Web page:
It seems that in today’s public discourse strategic considerations are all but absent. Policy appears to be made largely through social media and the consequences of those statements often do not seem fully considered, if at all. Most recently it seemed as though the president of the United States would leave America’s European allies adrift in the face of Russian aggression as they had not paid their requisite financial dues in defense spending. At least on this side of the Atlantic, those remarks were lost in the shuffle of the controversy of the day or the latest perceived or real outrage. Elsewhere, those remarks were heard loud and clear. Moscow and Beijing are paying close attention to what the White House is saying and doing, making note, and planning accordingly. The myopic focus on local controversies and short-term issues—real and legitimate though they are—are distracting from broader trends and blinding policymakers to potential developments in the future. Strategic forecasting and scenario development is a well-trodden ground. From dry abstract policy analyses through to vivid dynamic, often over-the-top stories such as those by the successors to Tom Clancy and others. It is difficult to straddle the fine line of forecasting grounded in reality that is both informed, intelligent, and readable. Into this gap steps 2020: World of War by Paul Cornish and Kinglsey Donaldson. The book, a spiritual successor to General Sir John Hackett’s The Third World War, August 1985: A Future History, forecasts a plausible scenario in which the Cold War turns hot and results in the destruction of Birmingham, England, and Minsk, Belarus. Hackett’s intent was to highlight the risks of conflict and spur policymakers into action. Gone is the Cold War, but in its place, are a plethora of dynamic challenges, regional threats, and new developments. The authors provide a brief introductory overview to a number of the trends—climate change, population growth, financial (in)stability, and resource scarcity. Interestingly they don’t really seize upon these trends in their analysis. The focus is, largely, on hard power politics. Cornish and Donaldson craft a number of scenarios from China using Australia as a distraction to take Taiwan, a resurgent caliphate across Egypt and Libya, a massive cyberattack, nuclear brinksmanship in South Asia, to a fragmented United Kingdom with a split Scotland declaring independence necessitating the formation of a new Hadrian’s Wall. The scenarios themselves are uneven in their quality. Some are more plausible than others, but others also seem to veer a bit too far into the Clancy-esque realm. The book is surprisingly timely seizing upon Brexit and the election of Donald Trump as president of the United States to forecast how these scenarios play out. To say that these scenarios do not go well is putting it mildly. The authors acknowledge that these are, by design, worst case scenarios—well informed, but worst case nonetheless. Whether or not these developments and the surge in authoritarian and nationalist trends is the new norm or an aberration remains to be seen. Whatever the outcome of these dynamics, the reality remains that hard power politics and strategic forecasting must, by necessity, be a consideration in the corridors of power. It would be fair to say that there are leaders within the Beltway who understand this and are working to address the challenges. But it is equally fair to say that there is a real lack of a strategic appreciation within the broader corridors of power. 2020: World of War would make a good holiday present for some in the White House and in Congress.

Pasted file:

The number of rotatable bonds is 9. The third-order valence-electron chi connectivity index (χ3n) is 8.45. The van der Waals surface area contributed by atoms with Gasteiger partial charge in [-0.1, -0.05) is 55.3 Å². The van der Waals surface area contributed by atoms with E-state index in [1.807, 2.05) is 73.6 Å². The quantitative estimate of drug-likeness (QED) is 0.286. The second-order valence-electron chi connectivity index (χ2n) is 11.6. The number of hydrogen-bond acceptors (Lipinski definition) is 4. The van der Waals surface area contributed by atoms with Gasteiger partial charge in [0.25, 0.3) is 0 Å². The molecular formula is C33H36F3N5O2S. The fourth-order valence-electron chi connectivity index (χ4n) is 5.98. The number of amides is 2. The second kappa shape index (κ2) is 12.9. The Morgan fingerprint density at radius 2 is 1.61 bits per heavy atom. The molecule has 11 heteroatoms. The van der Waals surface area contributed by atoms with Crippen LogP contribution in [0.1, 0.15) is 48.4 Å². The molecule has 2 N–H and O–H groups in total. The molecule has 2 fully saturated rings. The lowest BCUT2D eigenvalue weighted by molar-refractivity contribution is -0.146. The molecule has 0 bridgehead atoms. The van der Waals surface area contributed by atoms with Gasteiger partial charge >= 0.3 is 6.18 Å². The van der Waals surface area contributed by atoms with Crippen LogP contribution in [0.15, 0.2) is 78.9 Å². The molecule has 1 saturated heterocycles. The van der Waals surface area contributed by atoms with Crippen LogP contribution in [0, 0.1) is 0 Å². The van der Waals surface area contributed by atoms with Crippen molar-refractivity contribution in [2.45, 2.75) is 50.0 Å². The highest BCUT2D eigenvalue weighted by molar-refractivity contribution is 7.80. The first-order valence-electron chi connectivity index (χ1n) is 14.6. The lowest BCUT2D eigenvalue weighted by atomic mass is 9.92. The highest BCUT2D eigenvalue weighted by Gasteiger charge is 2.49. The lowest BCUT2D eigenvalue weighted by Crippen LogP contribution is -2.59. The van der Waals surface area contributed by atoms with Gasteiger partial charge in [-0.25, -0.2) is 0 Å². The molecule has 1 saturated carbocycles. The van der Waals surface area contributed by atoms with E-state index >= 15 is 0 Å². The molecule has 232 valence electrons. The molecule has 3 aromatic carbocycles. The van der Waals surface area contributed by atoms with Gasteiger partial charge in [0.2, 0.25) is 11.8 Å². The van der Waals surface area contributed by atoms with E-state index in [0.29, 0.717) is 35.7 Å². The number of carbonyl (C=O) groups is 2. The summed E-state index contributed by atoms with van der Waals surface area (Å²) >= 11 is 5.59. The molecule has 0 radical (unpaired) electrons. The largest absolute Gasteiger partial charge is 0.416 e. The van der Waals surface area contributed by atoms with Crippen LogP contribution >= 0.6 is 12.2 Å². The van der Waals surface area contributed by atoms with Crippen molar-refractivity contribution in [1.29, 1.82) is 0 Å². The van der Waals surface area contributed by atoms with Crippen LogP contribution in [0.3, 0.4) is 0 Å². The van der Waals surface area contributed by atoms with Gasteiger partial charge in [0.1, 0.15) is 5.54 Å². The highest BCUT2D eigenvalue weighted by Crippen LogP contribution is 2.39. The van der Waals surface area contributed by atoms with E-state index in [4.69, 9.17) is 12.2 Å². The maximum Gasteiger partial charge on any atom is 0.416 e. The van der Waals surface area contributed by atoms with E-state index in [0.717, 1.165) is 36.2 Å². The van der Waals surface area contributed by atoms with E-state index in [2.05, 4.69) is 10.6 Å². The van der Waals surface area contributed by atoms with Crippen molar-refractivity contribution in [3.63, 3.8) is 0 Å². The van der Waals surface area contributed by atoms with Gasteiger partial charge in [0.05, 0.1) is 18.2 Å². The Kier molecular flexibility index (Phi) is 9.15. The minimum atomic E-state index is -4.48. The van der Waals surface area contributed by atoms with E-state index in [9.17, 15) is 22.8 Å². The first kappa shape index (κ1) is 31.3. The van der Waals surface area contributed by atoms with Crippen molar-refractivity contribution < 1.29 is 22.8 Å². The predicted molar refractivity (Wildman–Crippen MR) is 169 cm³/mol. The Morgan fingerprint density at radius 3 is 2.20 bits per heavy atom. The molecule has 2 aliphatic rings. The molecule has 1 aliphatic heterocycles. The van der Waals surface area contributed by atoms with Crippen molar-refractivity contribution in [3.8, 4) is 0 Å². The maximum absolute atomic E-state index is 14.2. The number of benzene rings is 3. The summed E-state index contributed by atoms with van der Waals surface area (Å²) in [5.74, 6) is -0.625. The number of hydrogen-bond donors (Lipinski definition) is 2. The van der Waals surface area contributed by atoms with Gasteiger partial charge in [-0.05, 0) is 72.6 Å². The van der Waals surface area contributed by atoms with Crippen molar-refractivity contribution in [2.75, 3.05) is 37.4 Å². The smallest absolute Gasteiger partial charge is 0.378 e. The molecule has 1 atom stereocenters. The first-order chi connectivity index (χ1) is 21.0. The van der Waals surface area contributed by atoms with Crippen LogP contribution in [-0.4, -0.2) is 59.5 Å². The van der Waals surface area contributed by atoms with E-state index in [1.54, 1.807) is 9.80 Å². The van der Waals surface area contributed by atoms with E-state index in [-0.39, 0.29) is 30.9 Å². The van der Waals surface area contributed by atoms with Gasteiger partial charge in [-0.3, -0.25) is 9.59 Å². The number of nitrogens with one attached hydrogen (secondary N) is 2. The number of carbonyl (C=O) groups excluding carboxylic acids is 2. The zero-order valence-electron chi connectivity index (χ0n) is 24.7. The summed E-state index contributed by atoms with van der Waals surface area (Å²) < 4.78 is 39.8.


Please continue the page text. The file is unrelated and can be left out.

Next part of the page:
The views presented in this article are the author’s own and do not necessarily represent the views of any other organization.